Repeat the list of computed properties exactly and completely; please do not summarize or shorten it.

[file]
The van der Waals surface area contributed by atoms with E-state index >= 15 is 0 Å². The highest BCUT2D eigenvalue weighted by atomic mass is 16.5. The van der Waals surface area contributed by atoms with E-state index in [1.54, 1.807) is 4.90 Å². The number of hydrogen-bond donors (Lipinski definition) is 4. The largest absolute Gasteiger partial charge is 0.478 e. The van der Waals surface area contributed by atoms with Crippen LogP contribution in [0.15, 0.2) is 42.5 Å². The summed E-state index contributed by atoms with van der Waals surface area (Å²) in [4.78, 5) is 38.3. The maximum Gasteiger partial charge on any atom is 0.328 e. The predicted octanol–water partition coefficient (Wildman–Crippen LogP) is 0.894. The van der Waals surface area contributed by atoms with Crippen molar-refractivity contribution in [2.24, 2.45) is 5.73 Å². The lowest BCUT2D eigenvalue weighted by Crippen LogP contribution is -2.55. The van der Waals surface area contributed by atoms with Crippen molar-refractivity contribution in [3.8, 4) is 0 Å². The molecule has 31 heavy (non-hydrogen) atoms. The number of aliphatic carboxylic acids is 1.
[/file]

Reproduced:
The van der Waals surface area contributed by atoms with E-state index >= 15 is 0 Å². The highest BCUT2D eigenvalue weighted by atomic mass is 16.5. The van der Waals surface area contributed by atoms with E-state index in [1.54, 1.807) is 4.90 Å². The number of hydrogen-bond donors (Lipinski definition) is 4. The largest absolute Gasteiger partial charge is 0.478 e. The van der Waals surface area contributed by atoms with Crippen LogP contribution in [0.15, 0.2) is 42.5 Å². The summed E-state index contributed by atoms with van der Waals surface area (Å²) in [4.78, 5) is 38.3. The maximum Gasteiger partial charge on any atom is 0.328 e. The predicted octanol–water partition coefficient (Wildman–Crippen LogP) is 0.894. The van der Waals surface area contributed by atoms with Crippen molar-refractivity contribution in [2.24, 2.45) is 5.73 Å². The lowest BCUT2D eigenvalue weighted by Crippen LogP contribution is -2.55. The van der Waals surface area contributed by atoms with Crippen molar-refractivity contribution in [3.8, 4) is 0 Å². The molecule has 31 heavy (non-hydrogen) atoms. The number of aliphatic carboxylic acids is 1.